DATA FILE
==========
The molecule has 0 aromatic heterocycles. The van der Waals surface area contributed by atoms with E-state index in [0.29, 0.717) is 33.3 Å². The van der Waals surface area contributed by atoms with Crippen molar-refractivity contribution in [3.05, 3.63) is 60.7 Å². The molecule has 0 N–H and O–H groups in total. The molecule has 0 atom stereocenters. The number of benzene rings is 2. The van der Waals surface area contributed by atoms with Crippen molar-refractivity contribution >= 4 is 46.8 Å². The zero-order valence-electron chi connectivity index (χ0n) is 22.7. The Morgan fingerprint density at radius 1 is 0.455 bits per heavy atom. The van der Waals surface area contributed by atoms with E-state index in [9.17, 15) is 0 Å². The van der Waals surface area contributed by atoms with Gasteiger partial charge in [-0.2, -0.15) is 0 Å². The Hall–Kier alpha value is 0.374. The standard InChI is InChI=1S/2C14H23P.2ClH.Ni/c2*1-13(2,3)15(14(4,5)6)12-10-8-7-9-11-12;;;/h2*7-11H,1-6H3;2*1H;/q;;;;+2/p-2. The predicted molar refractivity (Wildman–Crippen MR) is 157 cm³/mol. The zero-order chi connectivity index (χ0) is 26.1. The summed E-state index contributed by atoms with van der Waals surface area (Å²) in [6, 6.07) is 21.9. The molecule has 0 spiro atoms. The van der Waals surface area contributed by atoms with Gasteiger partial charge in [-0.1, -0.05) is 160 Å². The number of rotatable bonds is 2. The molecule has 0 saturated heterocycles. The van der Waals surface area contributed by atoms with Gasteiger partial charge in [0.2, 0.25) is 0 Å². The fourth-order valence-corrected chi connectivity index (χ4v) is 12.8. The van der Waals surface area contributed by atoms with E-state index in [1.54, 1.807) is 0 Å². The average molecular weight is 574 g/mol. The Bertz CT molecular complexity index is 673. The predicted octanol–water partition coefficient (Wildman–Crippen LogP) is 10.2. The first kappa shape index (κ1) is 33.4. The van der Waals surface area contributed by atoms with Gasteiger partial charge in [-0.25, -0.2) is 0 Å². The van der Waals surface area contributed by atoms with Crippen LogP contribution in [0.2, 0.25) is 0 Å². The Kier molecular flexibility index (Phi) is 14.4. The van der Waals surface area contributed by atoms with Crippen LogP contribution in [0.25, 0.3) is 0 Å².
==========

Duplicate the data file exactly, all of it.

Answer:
The molecule has 0 aromatic heterocycles. The van der Waals surface area contributed by atoms with E-state index in [0.29, 0.717) is 33.3 Å². The van der Waals surface area contributed by atoms with Crippen molar-refractivity contribution in [3.05, 3.63) is 60.7 Å². The molecule has 0 N–H and O–H groups in total. The molecule has 0 atom stereocenters. The number of benzene rings is 2. The van der Waals surface area contributed by atoms with Crippen molar-refractivity contribution >= 4 is 46.8 Å². The zero-order valence-electron chi connectivity index (χ0n) is 22.7. The Morgan fingerprint density at radius 1 is 0.455 bits per heavy atom. The van der Waals surface area contributed by atoms with E-state index in [9.17, 15) is 0 Å². The van der Waals surface area contributed by atoms with Gasteiger partial charge in [-0.2, -0.15) is 0 Å². The Hall–Kier alpha value is 0.374. The standard InChI is InChI=1S/2C14H23P.2ClH.Ni/c2*1-13(2,3)15(14(4,5)6)12-10-8-7-9-11-12;;;/h2*7-11H,1-6H3;2*1H;/q;;;;+2/p-2. The predicted molar refractivity (Wildman–Crippen MR) is 157 cm³/mol. The zero-order chi connectivity index (χ0) is 26.1. The summed E-state index contributed by atoms with van der Waals surface area (Å²) in [6, 6.07) is 21.9. The molecule has 0 spiro atoms. The van der Waals surface area contributed by atoms with Gasteiger partial charge in [-0.1, -0.05) is 160 Å². The number of rotatable bonds is 2. The molecule has 0 saturated heterocycles. The van der Waals surface area contributed by atoms with Gasteiger partial charge in [0.2, 0.25) is 0 Å². The fourth-order valence-corrected chi connectivity index (χ4v) is 12.8. The van der Waals surface area contributed by atoms with E-state index in [1.54, 1.807) is 0 Å². The average molecular weight is 574 g/mol. The Bertz CT molecular complexity index is 673. The predicted octanol–water partition coefficient (Wildman–Crippen LogP) is 10.2. The first kappa shape index (κ1) is 33.4. The van der Waals surface area contributed by atoms with Gasteiger partial charge in [-0.25, -0.2) is 0 Å². The van der Waals surface area contributed by atoms with Crippen LogP contribution in [0.2, 0.25) is 0 Å². The Kier molecular flexibility index (Phi) is 14.4. The van der Waals surface area contributed by atoms with Crippen LogP contribution in [0.25, 0.3) is 0 Å².